👋 Away Message: It's infrastructure week at WTF HQ! This will be the last edition of WTFJHT until May 31. WTF is taking a much needed break to retool ahead of what is shaping up to be a very consequential midterm cycle (we've also had a few unresolvable scheduling snafus/conflicts here, so I'm just going to take a mulligan on this one). In the mean time, we've built a little news aggregator tool – currentstatus.io – to keep you up-to-date on the daily shock and awe. Thanks for understanding! I'm going to miss you. You'll hear from us again on Tuesday, May 31. Thanks for being here.
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1/ The Pentagon will divert funding from military construction projects in 23 states, three territories, and 19 countries to pay for Trump’s border wall. Among the projects being defunded to pay for Trump’s border wall, include nine schools for military children on bases in the U.S. and abroad, a daycare center at Joint Base Andrews, Hurricane Maria recovery projects at military installations in Puerto Rico and the U.S. Virgin Islands, construction projects in Europe designed to help allies deter Russia. In total, $3.6 billion will be taken from 127 projects to fund 11 border barrier projects in Arizona, New Mexico, and Texas. (New York Times / Washington Post / Reuters)
- 📌 Day 957: The Trump administration will divert $3.6 billion this week from 127 military construction projects to build to build 175 miles of Trump’s border wall. Trump declared a national emergency in February to draw funding from federal accounts to build a wall along the U.S.-Mexico border. Defense Secretary Mark Esper said about half of the funding will come from military construction projects outside the United States and half will come from projects within the country. (Politico / Washington Post)
2/ A federal judge ruled that 11 parents who were deported from the U.S. without their children will be allowed to return to the country. San Diego District Court Judge Dana Sabraw ruled that the Trump administration illegally prevented the parents from pursuing their asylum cases. In some cases, the judge found that agents coerced the parents into dropping their claims and accepting deportation by having them sign documents they didn’t understand or lying and telling the parents that the asylum laws had changed. Sabraw refused to allow seven other parents listed in the original request to return to the U.S. (The Hill)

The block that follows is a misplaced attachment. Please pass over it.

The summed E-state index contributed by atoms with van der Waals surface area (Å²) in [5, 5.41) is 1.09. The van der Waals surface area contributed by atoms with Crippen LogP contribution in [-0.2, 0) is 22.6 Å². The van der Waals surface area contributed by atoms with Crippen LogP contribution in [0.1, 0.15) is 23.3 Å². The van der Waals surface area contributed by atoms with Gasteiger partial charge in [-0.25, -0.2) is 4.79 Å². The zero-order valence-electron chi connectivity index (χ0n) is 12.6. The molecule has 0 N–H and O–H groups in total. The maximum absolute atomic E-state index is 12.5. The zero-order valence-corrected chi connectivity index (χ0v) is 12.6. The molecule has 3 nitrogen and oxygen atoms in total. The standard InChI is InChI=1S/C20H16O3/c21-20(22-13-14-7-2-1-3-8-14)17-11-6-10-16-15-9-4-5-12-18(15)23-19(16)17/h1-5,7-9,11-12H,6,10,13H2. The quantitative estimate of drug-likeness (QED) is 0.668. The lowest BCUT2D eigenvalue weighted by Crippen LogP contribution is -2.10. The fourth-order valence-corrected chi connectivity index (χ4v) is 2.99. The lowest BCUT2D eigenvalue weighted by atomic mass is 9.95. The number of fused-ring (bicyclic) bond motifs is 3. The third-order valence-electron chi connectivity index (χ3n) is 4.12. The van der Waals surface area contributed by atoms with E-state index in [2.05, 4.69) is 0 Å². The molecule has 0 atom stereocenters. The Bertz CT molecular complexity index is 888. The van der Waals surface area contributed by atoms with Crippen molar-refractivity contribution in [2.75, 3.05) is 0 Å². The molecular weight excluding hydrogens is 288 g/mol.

3/ A district court judge in Virginia ruled that the federal government’s database of “known or suspected terrorists” violates the rights of American citizens who are on the watchlist. Judge Anthony Trenga said “the currently existing procedural safeguards are not sufficient” to address the risk of incorrectly depriving U.S. citizens of their freedom to travel or protect their reputation. The database is a major tool of the FBI and Department of Homeland Security, and the ruling calls the constitutionality of the watchlist into question. As of 2017, roughly 2.1 million people were on the watchlist. (New York Times)
4/ The U.S. and China will resume trade talks aimed at ending the trade war. Chinese Vice Premier Liu He agreed to visit Washington in “early October” with Treasury Secretary Steven Mnuchin and Trade Representative Robert Lighthizer. Stocks rose following the news that talks would resume. (Bloomberg / Wall Street Journal / Washington Post / New York Times)
5/ Trump’s Middle East peace negotiator will leave the administration. Jason Greenblatt didn’t say when his resignation would take effect, but the departure leaves the Israel-Palestinian peace effort – team led by Jared Kushner – without its chief architect. Trump has called it the “ultimate deal,” but the plan has been repeatedly delayed with Palestinian leaders rejecting it sight unseen. Trump officials, however, claimed that “The vision is now complete and will be released when appropriate,” but that the plan will not be released before Israel’s Sept. 17 election. (Washington Post / New York Times / Bloomberg)
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